There is a robust literature on the relationship of ACES (which include family violence) to substance use among juvenile detainees. Charak, Ford, Modrowski, and Kerig (2019) latent class analysis showed that youth in the two highest risk groups, violent environment and polyvictimization, had a higher likelihood of alcohol and drug problems (Charak et al., 2019). It is unlikely that these relationships are linear. According to the literature, the association between family violence and sex under the influence of alcohol or marijuana is impacted by race (Fix et al., 2018) depression (Gillman et al., 2018; Schumacher et al., 2018) and sex (Dembo et al., 2018; Dembo, Krupa, Wareham, Schmeidler, & DiClemente, 2017; Morais, Alexander, Fix, & Burkhart, 2018). Of note is that Craig, Intravia, Wolff, and Baglivio (2019), found that with low substance use, the relationship between family violence and recidivism was no longer significant (Craig et al., 2019). Finally, our assessment of the literature focused on domestic violence/family violence and did not venture into intimate partner violence. A relationship of intimate partner violence and sexual risk behavior may represent another, and different, pathway in the association of traumatic experiences to sexual risk behavior among juvenile detainees.

Our finding that forced sex was associated with sex with a partner of unknown HIV status seems aligned with recent literature showing specific trauma (e.g., maltreatment) or ACES (which includes sexual abuse) associated with sexual risk behavior (e.g., unprotected sex) (K. Clements-Nolle et al., 2017; Fasula et al., 2018; Leve et al., 2015). In a sample of justice-involved females, Leve et al. (2015) found a significant association between child maltreatment (sexual abuse or physical abuse as determined by caseworker report of documentation) and unsafe sexual practices, and the subsequent likelihood of developing an STI (Leve et al., 2015). Moreover, the association was moderated by the female participant’s comfort at communicating with her partner, such that the association of maltreatment was stronger at lower levels of comfort. Similar results were reported by Clements-Nolle et al. (2017) with a sample of female juvenile offenders in which report of child maltreatment was associated with unprotected sex (K. Clements-Nolle et al., 2017). This relationship was mediated by substance use (K. Clements-Nolle et al., 2017). Our results are likely driven by females in the dataset who are more likely than males to report both a history of domestic violence and forced sex.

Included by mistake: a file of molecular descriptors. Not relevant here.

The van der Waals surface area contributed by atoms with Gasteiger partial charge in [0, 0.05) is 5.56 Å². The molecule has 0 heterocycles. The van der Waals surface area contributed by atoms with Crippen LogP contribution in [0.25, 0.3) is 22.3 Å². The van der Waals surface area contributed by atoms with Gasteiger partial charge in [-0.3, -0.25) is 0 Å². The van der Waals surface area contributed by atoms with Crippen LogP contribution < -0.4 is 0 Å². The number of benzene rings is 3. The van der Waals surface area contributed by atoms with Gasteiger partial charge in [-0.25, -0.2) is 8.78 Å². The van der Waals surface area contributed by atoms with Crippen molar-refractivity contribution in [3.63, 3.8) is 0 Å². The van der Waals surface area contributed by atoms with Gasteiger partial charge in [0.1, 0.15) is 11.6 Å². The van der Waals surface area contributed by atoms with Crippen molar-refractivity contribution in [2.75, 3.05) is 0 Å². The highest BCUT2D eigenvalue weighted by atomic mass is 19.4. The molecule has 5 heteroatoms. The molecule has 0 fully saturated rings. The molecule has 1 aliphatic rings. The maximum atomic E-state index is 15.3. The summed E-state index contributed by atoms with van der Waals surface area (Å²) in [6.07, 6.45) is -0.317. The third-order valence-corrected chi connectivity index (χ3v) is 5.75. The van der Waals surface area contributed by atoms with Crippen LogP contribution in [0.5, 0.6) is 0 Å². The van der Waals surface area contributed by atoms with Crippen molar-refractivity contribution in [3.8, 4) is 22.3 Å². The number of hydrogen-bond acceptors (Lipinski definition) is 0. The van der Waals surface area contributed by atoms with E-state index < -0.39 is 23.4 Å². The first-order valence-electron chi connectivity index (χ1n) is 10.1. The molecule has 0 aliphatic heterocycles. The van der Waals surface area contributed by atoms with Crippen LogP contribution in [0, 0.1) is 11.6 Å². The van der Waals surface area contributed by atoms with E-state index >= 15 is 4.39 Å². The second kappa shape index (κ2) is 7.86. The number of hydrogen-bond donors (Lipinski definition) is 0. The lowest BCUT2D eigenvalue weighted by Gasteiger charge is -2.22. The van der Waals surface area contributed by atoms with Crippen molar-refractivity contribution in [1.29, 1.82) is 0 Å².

A sexual partner with unknown HIV status does include persons engaged in transactional sex. In a study of over 64,000 justice-involved youth, those arrested for trading sex were significantly more likely to have a higher ACE score, and to have a higher prevalence of one or more of the 10 ACES than youth arrested for other reasons (Naramore et al., 2017). These youth are particularly vulnerable to re-victimization, implying that interventions designed to break the cycle of delinquency and victimization could have a substantial impact on the life trajectory of these youth (Naramore et al., 2017; Negriff, 2018; Thompson et al., 2017).

There are several conceptual models that provide likely explanations for the association of trauma and sexual risk behavior among detainees. In a discussion of trauma and high-risk behavior, Kianpoor and Bakhshani (2012) proposes the concept of avoidance through dissociation: a separation of the mental processes that are usually integrated into a person’s conscious awareness (Kianpoor & Bakhshani, 2012). Substance use becomes an adaptive response in an attempt to avoid or block awareness of painful experiences. Likewise, the concept of “chemical dissociation” describes the use of alcohol or drugs to escape the emotional distress as a result of trauma (Kianpoor & Bakhshani, 2012).

A model developed by Ford, Chapman, Mack, and Pearson (2006), posits that traumatic experiences overwhelm the executive function of the brain (Ford et al., 2006). Over time, dysregulation of thoughts, emotions, and behaviors results in formation of “rigid cognitive schemas” or inflexible patterns of thinking and processing information (Ford et al., 2006). This process could cause affected youth to learn fewer coping strategies, exhibit lack of impulse control, and lose the ability to self-regulate, demonstrated perhaps through sexual risk behaviors. Youth experiencing “dysregulated emotions and survival or victim-based information processing” may appear defiant and angry as a means of self-protection from further victimization (Ford et al., 2006).

Negriff (2018) provided evidence for a developmental cascade (i.e., chain reaction, snowball effect (Masten & Cicchetti, 2010) from maltreatment to risk behavior (peer delinquency, substance use, delinquency, sexual behavior). Maltreatment had significant direct effects on all risk behaviors, and although the authors found several developmental paths leading from maltreatment to risk behaviors, the results supported a developmental sequence from maltreatment to sexual behavior (especially early initiation of sex), to peer delinquency, and culminating in substance use (Negriff, 2018).